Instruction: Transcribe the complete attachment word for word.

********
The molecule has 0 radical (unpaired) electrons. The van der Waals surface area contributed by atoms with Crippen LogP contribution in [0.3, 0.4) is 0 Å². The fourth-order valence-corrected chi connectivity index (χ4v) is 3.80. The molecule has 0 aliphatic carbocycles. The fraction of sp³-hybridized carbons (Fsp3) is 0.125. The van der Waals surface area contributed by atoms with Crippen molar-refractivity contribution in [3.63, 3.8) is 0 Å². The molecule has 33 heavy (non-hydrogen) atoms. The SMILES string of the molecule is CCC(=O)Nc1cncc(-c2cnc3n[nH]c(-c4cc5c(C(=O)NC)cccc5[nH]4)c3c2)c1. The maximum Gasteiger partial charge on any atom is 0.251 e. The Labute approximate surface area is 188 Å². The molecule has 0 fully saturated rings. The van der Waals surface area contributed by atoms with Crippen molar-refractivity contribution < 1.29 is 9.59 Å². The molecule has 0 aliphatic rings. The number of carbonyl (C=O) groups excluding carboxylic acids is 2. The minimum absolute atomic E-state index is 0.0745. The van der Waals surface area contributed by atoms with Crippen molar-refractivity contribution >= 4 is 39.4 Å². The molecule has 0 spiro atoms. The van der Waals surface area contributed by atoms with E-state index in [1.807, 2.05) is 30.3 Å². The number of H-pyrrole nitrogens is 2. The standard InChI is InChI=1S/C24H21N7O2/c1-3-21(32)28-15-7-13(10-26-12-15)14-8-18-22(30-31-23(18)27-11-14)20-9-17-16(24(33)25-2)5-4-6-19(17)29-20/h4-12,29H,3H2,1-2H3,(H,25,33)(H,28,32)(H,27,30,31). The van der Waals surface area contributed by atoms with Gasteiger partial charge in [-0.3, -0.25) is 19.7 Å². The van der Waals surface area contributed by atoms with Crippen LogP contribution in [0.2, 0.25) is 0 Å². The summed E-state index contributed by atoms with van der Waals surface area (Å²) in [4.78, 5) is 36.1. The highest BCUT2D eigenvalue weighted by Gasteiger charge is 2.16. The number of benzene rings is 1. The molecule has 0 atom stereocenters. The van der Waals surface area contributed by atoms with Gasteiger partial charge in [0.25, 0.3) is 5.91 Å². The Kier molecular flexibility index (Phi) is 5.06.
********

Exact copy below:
The molecule has 0 radical (unpaired) electrons. The van der Waals surface area contributed by atoms with Crippen LogP contribution in [0.3, 0.4) is 0 Å². The fourth-order valence-corrected chi connectivity index (χ4v) is 3.80. The molecule has 0 aliphatic carbocycles. The fraction of sp³-hybridized carbons (Fsp3) is 0.125. The van der Waals surface area contributed by atoms with Crippen molar-refractivity contribution in [3.63, 3.8) is 0 Å². The molecule has 33 heavy (non-hydrogen) atoms. The SMILES string of the molecule is CCC(=O)Nc1cncc(-c2cnc3n[nH]c(-c4cc5c(C(=O)NC)cccc5[nH]4)c3c2)c1. The maximum Gasteiger partial charge on any atom is 0.251 e. The Labute approximate surface area is 188 Å². The molecule has 0 fully saturated rings. The van der Waals surface area contributed by atoms with Crippen molar-refractivity contribution < 1.29 is 9.59 Å². The molecule has 0 aliphatic rings. The number of carbonyl (C=O) groups excluding carboxylic acids is 2. The minimum absolute atomic E-state index is 0.0745. The van der Waals surface area contributed by atoms with Crippen molar-refractivity contribution >= 4 is 39.4 Å². The molecule has 0 spiro atoms. The van der Waals surface area contributed by atoms with E-state index in [1.807, 2.05) is 30.3 Å². The number of H-pyrrole nitrogens is 2. The standard InChI is InChI=1S/C24H21N7O2/c1-3-21(32)28-15-7-13(10-26-12-15)14-8-18-22(30-31-23(18)27-11-14)20-9-17-16(24(33)25-2)5-4-6-19(17)29-20/h4-12,29H,3H2,1-2H3,(H,25,33)(H,28,32)(H,27,30,31). The van der Waals surface area contributed by atoms with Gasteiger partial charge in [-0.3, -0.25) is 19.7 Å². The van der Waals surface area contributed by atoms with Crippen LogP contribution in [0.2, 0.25) is 0 Å². The summed E-state index contributed by atoms with van der Waals surface area (Å²) in [4.78, 5) is 36.1. The highest BCUT2D eigenvalue weighted by Gasteiger charge is 2.16. The number of benzene rings is 1. The molecule has 0 atom stereocenters. The van der Waals surface area contributed by atoms with Gasteiger partial charge in [0.25, 0.3) is 5.91 Å². The Kier molecular flexibility index (Phi) is 5.06.